Create a signed container image with Tanzu Build Service

This topic describes how to create a Tanzu Build Service image resource that builds a container image from source code signed with Cosign.

This topic builds upon the steps in the kpack tutorial.


Before you can configure Tanzu Build Service to sign your image builds, you must:

Configure Tanzu Build Service to sign your image builds

To configure Tanzu Build Service to sign your image builds:

  1. Ensure that you are in a Kubernetes context where you are authenticated and authorized to create and edit secret and service account resources.

  2. Generate a Cosign keypair and store it as a Kubernetes secret by running:

    cosign generate-key-pair k8s://NAMESPACE/COSIGN-KEYPAIR-NAME


    • NAMESPACE is the namespace to store the Kubernetes secret in.
    • COSIGN-KEYPAIR-NAME is the name of the Kubernetes secret.

    For example:

    cosign generate-key-pair k8s://default/tutorial-cosign-key-pair
  3. Enter a password for the private key. Enter any password you want. After the command has completed, you will see the following output:

    Successfully created secret tutorial-cosign-key-pair in namespace default
    Public key written to

    You will also see a file in your current directory. Keep this file as you will need it to verify the signature of the images that are built.

  4. If you are using Docker Hub or a registry that does not support OCI media types, add the annotation "1" to the Cosign secret as follows:

    apiVersion: v1
    kind: Secret
    type: Opaque
      name: tutorial-cosign-key-pair
      namespace: default
      annotations: "1"
      cosign.key: PRIVATE-KEY-DATA
      cosign.password: COSIGN-PASSWORD PUBLIC-KEY-DATA

    For more information about configuring Cosign key pairs, see the Tanzu Build Service documentation.

  5. To enable Cosign signing, create or edit the service account resource that is referenced in the image resource so that it includes the Cosign keypair secret created earlier. The service account is in the same namespace as the image resource and is directly referenced by the image or default if there isn’t one. The default is the default service account in the workload namespace.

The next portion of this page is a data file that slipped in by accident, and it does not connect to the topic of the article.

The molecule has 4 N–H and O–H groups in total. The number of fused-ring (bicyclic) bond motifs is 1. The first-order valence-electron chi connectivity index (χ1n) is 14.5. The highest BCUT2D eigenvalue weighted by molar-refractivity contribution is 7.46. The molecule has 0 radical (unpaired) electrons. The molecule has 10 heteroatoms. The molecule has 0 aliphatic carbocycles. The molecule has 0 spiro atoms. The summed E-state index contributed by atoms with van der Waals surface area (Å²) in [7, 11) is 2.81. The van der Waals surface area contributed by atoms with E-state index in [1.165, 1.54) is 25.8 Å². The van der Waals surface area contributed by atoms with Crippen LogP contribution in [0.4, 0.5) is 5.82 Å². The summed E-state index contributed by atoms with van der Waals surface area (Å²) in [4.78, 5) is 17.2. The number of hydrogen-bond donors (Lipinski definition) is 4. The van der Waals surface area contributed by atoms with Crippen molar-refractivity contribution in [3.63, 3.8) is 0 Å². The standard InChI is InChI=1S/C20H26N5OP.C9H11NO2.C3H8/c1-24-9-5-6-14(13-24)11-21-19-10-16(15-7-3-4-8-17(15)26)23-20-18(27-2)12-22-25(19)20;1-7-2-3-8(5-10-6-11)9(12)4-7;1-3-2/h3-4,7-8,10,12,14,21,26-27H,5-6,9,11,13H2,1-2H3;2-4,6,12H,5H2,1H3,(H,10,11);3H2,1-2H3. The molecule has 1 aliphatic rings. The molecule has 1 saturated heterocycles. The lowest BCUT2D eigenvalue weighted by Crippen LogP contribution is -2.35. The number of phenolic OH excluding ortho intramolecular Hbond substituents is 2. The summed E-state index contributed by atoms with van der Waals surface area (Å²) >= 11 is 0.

apiVersion: v1
    kind: ServiceAccount
      namespace: default


    • SERVICE-ACCOUNT-NAME is the name of your service account resource. For example, tutorial-cosign-service-account.
    • COSIGN-KEYPAIR-NAME is the name of the Cosign keypair secret generated earlier. For example, tutorial-cosign-key-pair.
    • REGISTRY-CREDENTIALS is the secret that provides credentials for the container registry where application container images are pushed to.
  6. Apply the service account resource to the cluster by running:

    kubectl apply -f cosign-service-account.yaml
  7. Create an image resource file named image-cosign.yaml. For example:

    kind: Image
      name: tutorial-cosign-image
      namespace: default
      serviceAccountName: tutorial-cosign-service-account
        name: my-builder
        kind: Builder
          revision: 82cb521d636b282340378d80a6307a08e3d4a4c4


    • IMAGE-REGISTRY with a writable repository in your registry. The secret referenced in the service account is a secret providing credentials for the registry where application container images are pushed to. For example:
      • Harbor has the form ""
      • Docker Hub has the form "my-dockerhub-user/my-repo" or ""
      • Google Cloud Registry has the form ""
  8. If you are using Out of the Box Supply Chains, edit the respective ClusterImageTemplate to enable signing in your supply chain. For more information, see Authoring supply chains.


    VMware discourages referencing the service account using the service_account value when installing the Out of the Box Supply Chain. This is because it gives your run cluster access to the private signing key.

  9. Apply the image resource to the cluster by running:

    kubectl apply -f image-cosign.yaml
  10. After the image resource finishes building, you can get the fully resolved and built OCI image by running:

    kubectl -n default get image tutorial-cosign-image

    Example output:

    NAME                  LATESTIMAGE                                        READY
    tutorial-cosign-image   True
  11. Verify image signature by running:

    cosign verify --key LATEST-IMAGE-WITH-DIGEST

    Where LATEST-IMAGE-WITH-DIGEST is the value of LATESTIMAGE you retrieved in the previous step. For example:

    The expected output is similar to the following:

    Verification for --
    The following checks were performed on each of these signatures:
    - The cosign claims were validated
    - The signatures were verified against the specified public key
    - Any certificates were verified against the Fulcio roots.
  12. Configure Supply Chain Security Tools for VMware Tanzu - Policy Controller to ensure that only signed images are allowed in your cluster. For more information, see the Supply Chain Security Tools for VMware Tanzu - Policy Controller documentation.

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